Making a success of trade, then, means making reforms. Reforms that are sometimes difficult and sometimes expensive, and often have to take place in economic conditions that are less than ideal. Here, the least-developed countries are at the greatest disadvantage, especially when it comes to productive capacity and infrastructure.

And that is where Aid for Trade enters the picture – as assistance to those who wish to make the most of trade’s opportunities.

As I said when I began, the process so far has been a success:

In terms of the amounts of money committed.

But also, I am very pleased to say, in terms of results.

We can look at the empirical evidence: For example, a 10% increase in Aid for Trade spending on infrastructure has been shown to lead to a 6.5% increase in goods exports.

We also have many examples of specific cases where Aid for Trade projects have yielded impressive outcomes.

  1. Like the creation of a one-stop border post at Chirundu, on the frontier between Zambia and Zimbabwe. The five-day delays that trucks used to experience used to add 64 euro to the cost of shipping a tonne of goods between Johannesburg and Lusaka. Now, waiting times have shrunk, frequently to a matter of hours.

  2. Or the scheme in Mexico that has helped farmers and fishermen – particularly those in poorer regions – comply with European food safety requirements, allowing them to take full advantage of the EU-Mexico Free Trade Agreement. The project has resulted in huge increases of exports to Europe – more than a doubling for honey and a fourfold increase for fish and seafood.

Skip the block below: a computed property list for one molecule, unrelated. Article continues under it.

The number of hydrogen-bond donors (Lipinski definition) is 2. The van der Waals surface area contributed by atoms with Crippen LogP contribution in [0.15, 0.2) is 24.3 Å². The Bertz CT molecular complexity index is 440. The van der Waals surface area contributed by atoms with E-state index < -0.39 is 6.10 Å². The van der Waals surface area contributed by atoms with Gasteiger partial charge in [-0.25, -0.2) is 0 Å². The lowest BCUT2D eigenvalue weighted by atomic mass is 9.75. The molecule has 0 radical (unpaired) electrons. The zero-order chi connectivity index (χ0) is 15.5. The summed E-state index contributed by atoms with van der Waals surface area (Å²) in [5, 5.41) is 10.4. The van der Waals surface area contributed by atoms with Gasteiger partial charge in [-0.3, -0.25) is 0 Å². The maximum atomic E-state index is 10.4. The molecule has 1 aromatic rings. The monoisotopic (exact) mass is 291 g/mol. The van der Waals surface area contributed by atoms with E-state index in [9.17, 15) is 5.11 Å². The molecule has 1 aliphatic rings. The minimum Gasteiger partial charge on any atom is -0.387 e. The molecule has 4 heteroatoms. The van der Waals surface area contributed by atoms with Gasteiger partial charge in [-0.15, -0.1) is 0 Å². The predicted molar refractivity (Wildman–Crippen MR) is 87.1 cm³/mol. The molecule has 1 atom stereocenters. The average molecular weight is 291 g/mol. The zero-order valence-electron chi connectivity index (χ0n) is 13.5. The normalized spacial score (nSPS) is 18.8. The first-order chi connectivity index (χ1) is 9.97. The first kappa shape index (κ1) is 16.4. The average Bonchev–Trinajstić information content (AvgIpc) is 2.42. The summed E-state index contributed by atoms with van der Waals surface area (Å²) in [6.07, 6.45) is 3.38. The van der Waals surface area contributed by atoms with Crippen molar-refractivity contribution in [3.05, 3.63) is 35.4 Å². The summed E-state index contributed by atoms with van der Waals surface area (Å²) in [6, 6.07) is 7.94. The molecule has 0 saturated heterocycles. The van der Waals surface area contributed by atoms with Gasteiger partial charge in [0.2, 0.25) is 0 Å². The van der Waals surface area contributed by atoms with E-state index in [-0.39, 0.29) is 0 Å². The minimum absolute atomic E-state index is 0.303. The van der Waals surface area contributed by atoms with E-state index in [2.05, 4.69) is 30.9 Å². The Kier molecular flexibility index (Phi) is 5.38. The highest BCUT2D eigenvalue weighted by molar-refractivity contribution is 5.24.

3. Or the project funded by the Swedish government that helped Sri Lanka obtain international recognition for its national accreditation body for product testing laboratories – making it much easier and cheaper for the country’s exporters to gain access to the full range of developed country markets.

Cases like these, and the many others that the WTO and OECD have collected as part of the Aid for Trade review process, have helped us make the case for expanding assistance since 2005.

But in today’s more challenging environment, with the intense pressure that we are facing to economise, we need to be able to justify everything that we do.

Which is why the question of effectiveness is fundamental and why the discussions that you will be having here today and tomorrow are so important.

From my perspective there are a few points that should be considered:

First, targeting. Focusing our collective efforts on the countries who need it most – particularly least-developed countries – is a core principle of the European Union’s strategy for trade and development. That goes for trade preferences and it certainly goes for aid.

However, in line with the principle of ownership, we depend on our partners' demands for the allocation of aid. Only if trade is fully integrated in their development strategies can we provide effective support. And that works best if needs assessments for Aid for Trade are at the heart of national development planning.

Second, cross-border and regional programmes. Some of the most better Aid for Trade projects involve multiple countries – like those focused on regional trade corridors, for example.

The EU sees regional economic integration as important to build the economies of scale that will help make firms globally competitive. That is one of the ways Economic Partnership Agreements can boost development for Europe's African Caribbean and Pacific partners.